Are Singapore Savings Bonds really worth buying?

Jul 24, 2015 12.00PM |
 

by Ryan Ong

NO one foresaw the introduction of Singapore Savings Bonds (SSBs). These are actually innovative products, and innovation and finance normally go together like fried butter and a heart patient’s diet. The big question is, why buy a bond that fares worse than your CPF?

 

What are Singapore Savings Bonds?

SSBs are a form of government issued debt. In effect, the Singapore government borrows money from willing lenders, and promises to repay them with interest at a given date.

Yeah, your eyes are glazing over and I haven’t even gotten started. It’s more interesting than you think, because this is potentially money in your pocket. Here’s how it will work:

When you buy a bond, you get money in two ways. The first is through interest repayments, in the form of the coupon. In the past, you would literally tear coupons off bond certificates and trade them in for cash. It was hilarious when someone dropped one down a drain grate. These days the coupon is digital.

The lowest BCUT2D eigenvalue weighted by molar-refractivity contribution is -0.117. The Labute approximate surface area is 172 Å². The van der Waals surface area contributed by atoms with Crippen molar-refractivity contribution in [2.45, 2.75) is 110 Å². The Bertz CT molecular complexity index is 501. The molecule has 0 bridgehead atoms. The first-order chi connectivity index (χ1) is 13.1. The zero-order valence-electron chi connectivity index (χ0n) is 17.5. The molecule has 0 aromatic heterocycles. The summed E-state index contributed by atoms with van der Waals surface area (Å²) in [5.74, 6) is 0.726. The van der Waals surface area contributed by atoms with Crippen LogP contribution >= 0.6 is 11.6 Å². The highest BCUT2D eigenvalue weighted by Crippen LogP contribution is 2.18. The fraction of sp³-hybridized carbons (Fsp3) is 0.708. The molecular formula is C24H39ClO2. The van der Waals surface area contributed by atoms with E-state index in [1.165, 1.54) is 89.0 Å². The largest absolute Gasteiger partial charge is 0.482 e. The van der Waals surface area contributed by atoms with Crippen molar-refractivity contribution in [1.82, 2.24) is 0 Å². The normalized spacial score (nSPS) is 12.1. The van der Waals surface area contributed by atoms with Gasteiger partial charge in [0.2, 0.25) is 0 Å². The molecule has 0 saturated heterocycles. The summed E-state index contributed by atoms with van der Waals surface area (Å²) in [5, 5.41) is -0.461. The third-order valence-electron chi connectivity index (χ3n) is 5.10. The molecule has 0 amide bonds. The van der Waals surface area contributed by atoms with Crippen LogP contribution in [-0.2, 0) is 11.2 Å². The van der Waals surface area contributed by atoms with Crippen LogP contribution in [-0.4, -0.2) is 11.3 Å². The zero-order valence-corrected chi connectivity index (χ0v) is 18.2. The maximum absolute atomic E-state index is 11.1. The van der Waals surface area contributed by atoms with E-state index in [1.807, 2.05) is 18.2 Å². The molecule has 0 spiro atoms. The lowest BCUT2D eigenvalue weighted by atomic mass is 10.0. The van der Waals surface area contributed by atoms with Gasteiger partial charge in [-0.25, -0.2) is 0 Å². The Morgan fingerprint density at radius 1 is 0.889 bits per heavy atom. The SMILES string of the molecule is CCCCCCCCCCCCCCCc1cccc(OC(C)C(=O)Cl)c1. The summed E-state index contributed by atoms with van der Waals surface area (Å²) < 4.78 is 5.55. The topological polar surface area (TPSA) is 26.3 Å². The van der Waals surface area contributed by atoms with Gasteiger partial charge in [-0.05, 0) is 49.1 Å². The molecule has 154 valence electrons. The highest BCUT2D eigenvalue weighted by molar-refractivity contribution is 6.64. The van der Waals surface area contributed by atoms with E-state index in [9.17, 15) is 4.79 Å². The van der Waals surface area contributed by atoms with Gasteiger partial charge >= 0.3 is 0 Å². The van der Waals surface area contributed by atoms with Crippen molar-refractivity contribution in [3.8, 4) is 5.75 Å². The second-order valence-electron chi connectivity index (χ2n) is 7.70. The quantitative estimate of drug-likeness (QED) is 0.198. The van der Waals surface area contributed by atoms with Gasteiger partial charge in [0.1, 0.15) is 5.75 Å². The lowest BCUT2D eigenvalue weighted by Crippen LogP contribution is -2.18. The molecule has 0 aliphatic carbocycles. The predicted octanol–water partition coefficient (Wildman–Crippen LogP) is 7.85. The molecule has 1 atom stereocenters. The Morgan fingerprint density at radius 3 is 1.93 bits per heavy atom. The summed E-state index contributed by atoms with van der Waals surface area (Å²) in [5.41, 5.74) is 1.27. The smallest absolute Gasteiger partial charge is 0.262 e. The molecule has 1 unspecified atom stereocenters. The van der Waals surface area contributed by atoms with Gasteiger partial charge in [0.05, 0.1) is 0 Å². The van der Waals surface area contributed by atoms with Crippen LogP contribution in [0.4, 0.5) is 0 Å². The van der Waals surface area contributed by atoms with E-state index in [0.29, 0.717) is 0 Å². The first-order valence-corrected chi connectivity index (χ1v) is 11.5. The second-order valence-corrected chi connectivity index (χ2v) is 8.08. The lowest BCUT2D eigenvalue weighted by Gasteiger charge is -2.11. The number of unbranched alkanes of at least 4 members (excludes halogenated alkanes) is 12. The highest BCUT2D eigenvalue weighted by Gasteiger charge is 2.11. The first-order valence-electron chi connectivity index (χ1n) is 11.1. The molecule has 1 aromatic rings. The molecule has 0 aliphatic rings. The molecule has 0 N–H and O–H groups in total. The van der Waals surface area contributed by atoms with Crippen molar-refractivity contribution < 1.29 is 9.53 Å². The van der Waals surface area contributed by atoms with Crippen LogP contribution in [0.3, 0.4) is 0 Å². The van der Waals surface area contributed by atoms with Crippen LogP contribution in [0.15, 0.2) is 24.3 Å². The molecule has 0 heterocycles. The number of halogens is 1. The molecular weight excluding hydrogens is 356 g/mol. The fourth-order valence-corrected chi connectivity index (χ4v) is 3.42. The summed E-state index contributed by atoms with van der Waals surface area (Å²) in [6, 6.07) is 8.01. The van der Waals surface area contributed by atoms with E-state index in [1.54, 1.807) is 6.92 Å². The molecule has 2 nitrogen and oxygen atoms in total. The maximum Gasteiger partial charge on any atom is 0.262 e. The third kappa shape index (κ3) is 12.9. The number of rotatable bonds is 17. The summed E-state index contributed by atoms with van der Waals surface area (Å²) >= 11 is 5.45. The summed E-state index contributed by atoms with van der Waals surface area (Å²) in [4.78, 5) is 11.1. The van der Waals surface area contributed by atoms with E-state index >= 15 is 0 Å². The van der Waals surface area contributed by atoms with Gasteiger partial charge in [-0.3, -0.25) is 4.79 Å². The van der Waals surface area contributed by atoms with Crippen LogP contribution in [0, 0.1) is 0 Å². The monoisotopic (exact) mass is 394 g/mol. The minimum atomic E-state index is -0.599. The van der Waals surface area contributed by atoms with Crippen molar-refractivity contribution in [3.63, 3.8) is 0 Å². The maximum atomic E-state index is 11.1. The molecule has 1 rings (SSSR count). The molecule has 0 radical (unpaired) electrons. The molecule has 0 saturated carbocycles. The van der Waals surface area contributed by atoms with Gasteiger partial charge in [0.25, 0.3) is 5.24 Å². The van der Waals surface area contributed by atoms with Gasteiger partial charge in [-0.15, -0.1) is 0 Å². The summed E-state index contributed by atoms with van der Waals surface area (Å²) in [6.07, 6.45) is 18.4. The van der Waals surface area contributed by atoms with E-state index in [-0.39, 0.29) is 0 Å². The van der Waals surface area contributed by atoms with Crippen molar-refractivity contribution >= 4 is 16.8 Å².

The second way you get money is the pay-out when the bond matures – this is when the bond issuer (in this case the Singapore government) repays the debt in full. So if you have a bond for $5,000 that matures in 10 years, you get $5,000 at the end of 10 years, along with whatever you’ve made from the coupons.

SSBs are a little different from regular bonds, in that:

  • SSBs can be “cashed out” before the maturity date
  • The coupon grows each year
  • SSBs have an unusually low minimum investment

 

  1. SSBs can be “cashed out” before the maturity date

With most bonds, your money is stuck until the maturity date. A five year bond means it pays out in five years, a 15-year bond pays out in 15 years, and so forth. But SSBs are different.

While SSBs are technically 10-year bonds, you have the option cash out any month within those 10 years. There is no penalty for doing this – you will get your principal back, plus whatever interest you earned.

 

  1. The coupon grows each year